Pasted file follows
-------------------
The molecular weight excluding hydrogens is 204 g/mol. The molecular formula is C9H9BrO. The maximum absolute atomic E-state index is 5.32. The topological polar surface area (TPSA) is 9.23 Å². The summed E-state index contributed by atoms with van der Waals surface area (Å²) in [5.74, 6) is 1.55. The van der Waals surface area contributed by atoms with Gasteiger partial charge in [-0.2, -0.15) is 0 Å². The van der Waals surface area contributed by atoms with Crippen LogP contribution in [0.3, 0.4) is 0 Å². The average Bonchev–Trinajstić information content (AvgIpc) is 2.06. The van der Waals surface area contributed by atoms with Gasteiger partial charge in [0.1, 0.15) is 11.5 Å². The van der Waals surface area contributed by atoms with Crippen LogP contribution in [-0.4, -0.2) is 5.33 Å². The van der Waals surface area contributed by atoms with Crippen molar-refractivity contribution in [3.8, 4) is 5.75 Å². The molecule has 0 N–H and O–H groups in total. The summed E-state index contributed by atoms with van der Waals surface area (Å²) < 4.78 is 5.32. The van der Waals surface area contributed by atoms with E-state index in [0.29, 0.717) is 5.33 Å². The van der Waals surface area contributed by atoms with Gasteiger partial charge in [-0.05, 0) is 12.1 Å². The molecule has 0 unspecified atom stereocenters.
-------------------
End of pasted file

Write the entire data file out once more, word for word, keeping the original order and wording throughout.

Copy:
The molecular weight excluding hydrogens is 204 g/mol. The molecular formula is C9H9BrO. The maximum absolute atomic E-state index is 5.32. The topological polar surface area (TPSA) is 9.23 Å². The summed E-state index contributed by atoms with van der Waals surface area (Å²) in [5.74, 6) is 1.55. The van der Waals surface area contributed by atoms with Gasteiger partial charge in [-0.2, -0.15) is 0 Å². The van der Waals surface area contributed by atoms with Crippen LogP contribution in [0.3, 0.4) is 0 Å². The average Bonchev–Trinajstić information content (AvgIpc) is 2.06. The van der Waals surface area contributed by atoms with Gasteiger partial charge in [0.1, 0.15) is 11.5 Å². The van der Waals surface area contributed by atoms with Crippen LogP contribution in [-0.4, -0.2) is 5.33 Å². The van der Waals surface area contributed by atoms with Crippen molar-refractivity contribution in [3.8, 4) is 5.75 Å². The molecule has 0 N–H and O–H groups in total. The summed E-state index contributed by atoms with van der Waals surface area (Å²) < 4.78 is 5.32. The van der Waals surface area contributed by atoms with E-state index in [0.29, 0.717) is 5.33 Å². The van der Waals surface area contributed by atoms with Gasteiger partial charge in [-0.05, 0) is 12.1 Å². The molecule has 0 unspecified atom stereocenters.